Mafuyu is a high school delinquent who wants to turn over a new leaf. So when she transfers schools, she thinks she’ll finally be able to live the life of a normal girl. There’s just one problem: her teacher Mr. Saeki is a bigger delinquent than she is!
Oresama Teacher is a shojo manga that offers humor of the silly variety. Volume 17 has recently been released, and you can read on for the review. (For those who are interested, you can click here for my reviews of earlier volumes).
Back Cover Blurb
Someone has been blackmailing members of the Public Morals Club into resigning! Mafuyu and Hayasaka have figured out what got Akki and Okegawa to quit, but Yui rejoined the student council and they haven’t seen him for days. Worried about their friend, they break into his room to find him. But Yui’s defection wasn’t coerced—and he’s more determined than ever to protect Miyabi’s interests! Will this be the end to more that just their friendship?
Yui dominates this volume, and the opening chapter recaps recent events as seen through Yui’s point of view. Interestingly, Mafuyu’s run-in with West High’s Sakurada, which I’d dismissed as a random cameo, turns out to have major significance for this arc. When the action moves forward once more, Yui is dealing with conflicting feelings about the Public Morals Club while Mafuyu and Hayasaka are desperately trying to locate him.
The brawl that ultimately erupts between Mafuyu and Yui has been a long time coming. Yui joined the Public Morals Club as Miyabi’s spy, and although he’s grown close to Mafuyu and Hayasaka, Yui’s loyalty to Miyabi never wavered. The surprising twist to this scenario is the emergence of Yui the Ninja. His obsession with ninjas has been a running joke, and although he is good with a shuriken, his stealth ability is nonexistent–or so we thought. As it turns out, he actually does have ninja powers, but, like Ayabe’s superstrength, they only manifest under certain conditions. That plus the secret behind the blackmail letters to the Public Morals Club creates terrific tension up till the moment Mafuyu confronts him.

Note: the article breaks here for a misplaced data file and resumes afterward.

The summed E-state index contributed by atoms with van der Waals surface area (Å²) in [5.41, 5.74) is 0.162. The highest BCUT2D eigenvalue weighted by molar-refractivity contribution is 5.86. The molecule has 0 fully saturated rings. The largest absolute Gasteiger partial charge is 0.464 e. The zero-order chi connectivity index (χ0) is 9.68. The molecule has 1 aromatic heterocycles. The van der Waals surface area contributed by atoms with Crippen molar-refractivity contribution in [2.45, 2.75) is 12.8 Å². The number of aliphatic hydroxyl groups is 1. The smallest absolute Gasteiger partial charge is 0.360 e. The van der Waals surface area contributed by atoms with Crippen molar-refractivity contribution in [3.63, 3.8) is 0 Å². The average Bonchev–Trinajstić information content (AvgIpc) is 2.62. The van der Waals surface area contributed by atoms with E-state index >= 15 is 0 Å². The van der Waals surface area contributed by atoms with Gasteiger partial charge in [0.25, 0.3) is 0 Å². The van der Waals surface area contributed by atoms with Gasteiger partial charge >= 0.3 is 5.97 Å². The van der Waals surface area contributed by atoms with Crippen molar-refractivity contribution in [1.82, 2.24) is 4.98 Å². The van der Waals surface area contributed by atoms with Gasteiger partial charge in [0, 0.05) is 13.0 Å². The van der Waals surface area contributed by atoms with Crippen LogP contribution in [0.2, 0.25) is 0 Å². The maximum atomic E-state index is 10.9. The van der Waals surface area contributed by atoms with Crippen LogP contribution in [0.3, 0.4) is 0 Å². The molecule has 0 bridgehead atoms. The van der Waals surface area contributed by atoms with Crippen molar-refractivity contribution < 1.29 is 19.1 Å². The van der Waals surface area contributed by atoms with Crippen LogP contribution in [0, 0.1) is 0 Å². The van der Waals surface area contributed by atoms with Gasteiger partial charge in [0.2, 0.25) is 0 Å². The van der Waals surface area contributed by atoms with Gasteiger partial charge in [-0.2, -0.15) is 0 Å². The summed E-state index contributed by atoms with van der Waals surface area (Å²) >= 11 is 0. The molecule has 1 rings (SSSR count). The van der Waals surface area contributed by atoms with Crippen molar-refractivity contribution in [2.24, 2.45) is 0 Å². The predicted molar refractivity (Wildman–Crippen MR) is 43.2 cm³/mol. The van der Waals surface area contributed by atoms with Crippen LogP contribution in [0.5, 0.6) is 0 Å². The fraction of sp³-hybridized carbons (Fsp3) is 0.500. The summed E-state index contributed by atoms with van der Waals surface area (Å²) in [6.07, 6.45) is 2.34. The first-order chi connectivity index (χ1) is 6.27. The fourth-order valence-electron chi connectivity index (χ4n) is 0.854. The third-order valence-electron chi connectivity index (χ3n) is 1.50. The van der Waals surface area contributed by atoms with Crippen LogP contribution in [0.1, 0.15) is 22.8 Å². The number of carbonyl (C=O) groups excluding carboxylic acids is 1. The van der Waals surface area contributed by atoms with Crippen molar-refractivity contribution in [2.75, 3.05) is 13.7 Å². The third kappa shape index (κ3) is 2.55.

The resolution, unfortunately, is a bit too quick and easy. Tsubaki-sensei reveals the reason behind Yui’s connection to Miyabi, but it doesn’t jibe very well with what we’ve seen of his personality over the course of this series. Also, given the depth of his betrayal to the Public Morals Club, Mafuyu and Hayasaka seem extremely quick to forgive and reaccept him. At any rate, the arc concludes with all of Yui’s secrets out, and the Public Morals Club restored. However, that means Student Council Member Momochi is still lurking in the wings, and a scene between her and Miyabi hints that perhaps she’s got a hold on him and not the other way around. In addition, Tsubaki-sensei is building an air of mystery around Hayasaka, and between him and Momochi, there are definitely enough unanswered questions to keep readers interested.
The volume concludes with the story shifting gears away from intrigue with a summer break interlude. East and West High students populate the page once more, and Tsubaki-sensei offers some lighthearted comedy with Mafuyu trying to convince her old friends she’s a popular girl at her new school.
Lots of extras in this volume, including Characters and Story Thus Far, 4-panel comics, and a rather detailed set of character profiles on the Midorigaoka students. Hojo’s height appears to be erroneously listed as 6’6″ though. (That would make her taller than Takaomi!)
The mystery behind the blackmail letters is revealed! Tsubaki-sensei creates great tension with Yui’s torn loyalties between the Public Morals Club and Miyabi, but the ultimate resolution seems too quick and convenient. Still, the plot remains engaging with Momochi awaiting her turn to take on the Public Morals Club and new questions concerning Hayasaka. Plus, the bet for Midorigaoka High School looks as if it has an interesting new facet, which is likely to come into play when Momochi makes her move.
First published at the Fandom Post.